The soccer star who once inspired a nation with her winning shootout goal (and jubilant celebration) during the 1999 World Cup final is stepping back into the limelight to help accomplish an even more important objective — gaining a better understanding of chronic traumatic encephalopathy (C.T.E) in soccer players.

Earlier this Thursday. the Concussion Legacy Foundation announced that Brandi Chastain, who played for the United States women’s national soccer team from 1988 to 2004, will donate her brain to the foundation, whereupon it will be studied by researchers from the C.T.E. Center at Boston University, one of the foremost pioneers in the field.

“With more information, the greater public can make better choices. I won’t be witness to the results when I donate my brain, and I hope that day is a long way from today, but I’m hoping that my donation helps change things for the positive,” Chastain said in an interview with the Foundation. “I hope my experience in soccer and what I am able to give back helps put soccer in a better place than it was when I started.”

Of course, the majority of the ongoing publicity surrounding C.T.E., a degenerative brain condition theorized to be caused by repetitive brain trauma, has centered around football (and occasionally boxing). But while soccer is generally viewed as safer than either sport, there have been former male players, such as Brazil’s Hilderaldo Bellini in 2014 and U.S. semipro Patrick Grange in 2012, posthumously diagnosed with C.T.E..

The danger with soccer is mostly thought to come from the widely cheered headers players such as Chastain have eagerly participated in their entire careers — blows sharp enough to cause both noticeable concussions and perhaps more invisible subconcussive damage. Both scenarios are ones that Chastain, now 47 and a mother, can’t help but worry about, having played soccer since she was a small girl.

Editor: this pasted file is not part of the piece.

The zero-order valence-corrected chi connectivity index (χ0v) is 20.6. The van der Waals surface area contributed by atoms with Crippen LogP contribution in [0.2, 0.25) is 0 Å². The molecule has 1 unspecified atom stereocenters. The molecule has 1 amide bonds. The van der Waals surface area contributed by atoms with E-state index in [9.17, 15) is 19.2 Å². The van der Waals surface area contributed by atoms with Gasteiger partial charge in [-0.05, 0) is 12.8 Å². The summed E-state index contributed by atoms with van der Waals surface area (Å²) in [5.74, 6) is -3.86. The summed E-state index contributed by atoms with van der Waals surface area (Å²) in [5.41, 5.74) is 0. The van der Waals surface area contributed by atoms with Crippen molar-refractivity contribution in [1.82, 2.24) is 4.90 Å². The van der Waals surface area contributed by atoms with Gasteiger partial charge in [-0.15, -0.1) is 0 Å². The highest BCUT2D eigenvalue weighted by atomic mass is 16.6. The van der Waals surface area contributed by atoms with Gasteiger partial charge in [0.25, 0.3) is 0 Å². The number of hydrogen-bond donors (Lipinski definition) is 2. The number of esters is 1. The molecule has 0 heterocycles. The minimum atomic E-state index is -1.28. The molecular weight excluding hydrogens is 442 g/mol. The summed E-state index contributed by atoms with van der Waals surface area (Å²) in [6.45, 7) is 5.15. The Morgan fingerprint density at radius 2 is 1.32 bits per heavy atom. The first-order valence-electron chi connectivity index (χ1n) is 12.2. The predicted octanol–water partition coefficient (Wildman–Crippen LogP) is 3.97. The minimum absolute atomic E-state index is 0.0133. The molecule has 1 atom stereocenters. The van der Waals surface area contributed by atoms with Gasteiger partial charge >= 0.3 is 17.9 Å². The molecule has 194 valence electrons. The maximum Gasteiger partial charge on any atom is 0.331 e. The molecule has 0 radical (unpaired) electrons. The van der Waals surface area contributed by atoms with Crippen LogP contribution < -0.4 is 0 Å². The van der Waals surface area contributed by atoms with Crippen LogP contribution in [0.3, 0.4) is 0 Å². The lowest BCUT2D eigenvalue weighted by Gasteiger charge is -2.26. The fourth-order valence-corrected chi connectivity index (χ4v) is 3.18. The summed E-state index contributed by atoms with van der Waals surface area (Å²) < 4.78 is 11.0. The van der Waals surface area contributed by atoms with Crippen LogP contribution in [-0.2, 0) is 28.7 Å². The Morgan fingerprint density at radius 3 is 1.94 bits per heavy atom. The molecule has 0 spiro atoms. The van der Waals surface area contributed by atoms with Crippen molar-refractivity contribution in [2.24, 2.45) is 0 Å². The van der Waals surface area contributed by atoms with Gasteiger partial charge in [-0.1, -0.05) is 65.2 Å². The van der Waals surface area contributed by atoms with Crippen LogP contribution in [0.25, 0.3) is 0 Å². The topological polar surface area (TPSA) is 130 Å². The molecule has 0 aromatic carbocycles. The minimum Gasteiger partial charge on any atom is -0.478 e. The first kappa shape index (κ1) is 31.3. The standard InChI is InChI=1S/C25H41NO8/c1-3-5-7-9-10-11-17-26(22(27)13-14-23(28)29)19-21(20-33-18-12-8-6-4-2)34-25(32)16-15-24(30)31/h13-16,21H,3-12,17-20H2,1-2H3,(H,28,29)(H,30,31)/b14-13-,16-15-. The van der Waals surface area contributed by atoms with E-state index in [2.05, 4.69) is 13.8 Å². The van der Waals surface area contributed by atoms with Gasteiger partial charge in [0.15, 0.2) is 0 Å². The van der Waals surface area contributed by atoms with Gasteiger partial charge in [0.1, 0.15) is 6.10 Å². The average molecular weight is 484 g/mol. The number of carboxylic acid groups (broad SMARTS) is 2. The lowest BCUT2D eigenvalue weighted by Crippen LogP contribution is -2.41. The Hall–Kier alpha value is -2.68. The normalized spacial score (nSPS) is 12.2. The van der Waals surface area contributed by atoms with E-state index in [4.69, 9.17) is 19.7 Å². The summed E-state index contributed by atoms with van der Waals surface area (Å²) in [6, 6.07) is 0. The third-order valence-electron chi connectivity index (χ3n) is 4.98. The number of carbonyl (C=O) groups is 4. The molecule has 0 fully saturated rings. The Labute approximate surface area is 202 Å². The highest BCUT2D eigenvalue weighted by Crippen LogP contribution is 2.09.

“I can’t even attempt a guess at how many times I’ve headed the ball. It’s a significant number,” she said. “It’s scary to think about all the heading and potential concussions that were never diagnosed in my life, but it’s better to know.”

Chastain’s decision is particularly poignant given that some research has shown that the rate of concussions among girl soccer players is actually 68 percent higher than it is among boys and that teens girls are more likely to get concussed while either playing soccer, basketball, or biking.

As noted by the Foundation, there have already been some positive steps taken to cut down on the risks youth players face, with U.S. Soccer announcing last November that its youth national teams would prohibit heading for all children under the age of 11 and restrict its practice for those aged 11 to 13. Chastain hopes these initiatives go even further someday soon.

“We’d love U.S. Soccer to stand up and say, '11 is still too young. Let’s protect these kids even longer.' And what we’re pushing for doesn’t just apply here in the U.S., it’s really on a global scale,” said Chastain, herself a Volunteer Assistant Coach at her old college, Santa Clara University. “Soccer has a great influence on the world, and it has the opportunity to stand up and make a statement that as a unifying organization it wants to really make a difference in the lives of people, especially the youngest and most vulnerable people playing its sport.”